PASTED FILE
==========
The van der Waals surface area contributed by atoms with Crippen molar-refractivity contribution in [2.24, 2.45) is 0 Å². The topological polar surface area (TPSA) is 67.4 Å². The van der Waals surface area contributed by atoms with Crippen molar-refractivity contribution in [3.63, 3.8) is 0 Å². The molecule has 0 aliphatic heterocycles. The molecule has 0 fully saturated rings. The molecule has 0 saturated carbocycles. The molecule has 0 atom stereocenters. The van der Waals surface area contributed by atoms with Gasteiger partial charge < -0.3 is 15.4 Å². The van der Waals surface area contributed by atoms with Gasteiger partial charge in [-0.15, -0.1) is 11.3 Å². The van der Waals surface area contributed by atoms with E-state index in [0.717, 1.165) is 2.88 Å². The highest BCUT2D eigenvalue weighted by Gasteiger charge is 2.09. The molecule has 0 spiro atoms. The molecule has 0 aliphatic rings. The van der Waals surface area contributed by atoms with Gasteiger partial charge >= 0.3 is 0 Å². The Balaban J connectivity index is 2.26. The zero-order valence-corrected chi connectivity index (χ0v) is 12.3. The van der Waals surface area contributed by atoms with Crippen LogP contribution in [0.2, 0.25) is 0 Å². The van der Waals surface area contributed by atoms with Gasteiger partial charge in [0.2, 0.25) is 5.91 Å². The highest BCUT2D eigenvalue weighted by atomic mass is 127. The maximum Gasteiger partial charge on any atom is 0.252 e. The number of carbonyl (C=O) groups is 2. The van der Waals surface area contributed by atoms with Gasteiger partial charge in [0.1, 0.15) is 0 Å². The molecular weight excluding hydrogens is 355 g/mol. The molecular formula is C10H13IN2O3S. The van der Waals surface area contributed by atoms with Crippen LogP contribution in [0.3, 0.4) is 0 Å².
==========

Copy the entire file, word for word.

The van der Waals surface area contributed by atoms with Crippen molar-refractivity contribution in [2.24, 2.45) is 0 Å². The topological polar surface area (TPSA) is 67.4 Å². The van der Waals surface area contributed by atoms with Crippen molar-refractivity contribution in [3.63, 3.8) is 0 Å². The molecule has 0 aliphatic heterocycles. The molecule has 0 fully saturated rings. The molecule has 0 saturated carbocycles. The molecule has 0 atom stereocenters. The van der Waals surface area contributed by atoms with Gasteiger partial charge < -0.3 is 15.4 Å². The van der Waals surface area contributed by atoms with Gasteiger partial charge in [-0.15, -0.1) is 11.3 Å². The van der Waals surface area contributed by atoms with E-state index in [0.717, 1.165) is 2.88 Å². The highest BCUT2D eigenvalue weighted by Gasteiger charge is 2.09. The molecule has 0 spiro atoms. The molecule has 0 aliphatic rings. The van der Waals surface area contributed by atoms with Gasteiger partial charge >= 0.3 is 0 Å². The Balaban J connectivity index is 2.26. The zero-order valence-corrected chi connectivity index (χ0v) is 12.3. The van der Waals surface area contributed by atoms with Crippen LogP contribution in [0.2, 0.25) is 0 Å². The van der Waals surface area contributed by atoms with Gasteiger partial charge in [0.2, 0.25) is 5.91 Å². The highest BCUT2D eigenvalue weighted by atomic mass is 127. The maximum Gasteiger partial charge on any atom is 0.252 e. The number of carbonyl (C=O) groups is 2. The van der Waals surface area contributed by atoms with Gasteiger partial charge in [0.1, 0.15) is 0 Å². The molecular weight excluding hydrogens is 355 g/mol. The molecular formula is C10H13IN2O3S. The van der Waals surface area contributed by atoms with Crippen LogP contribution in [0.3, 0.4) is 0 Å².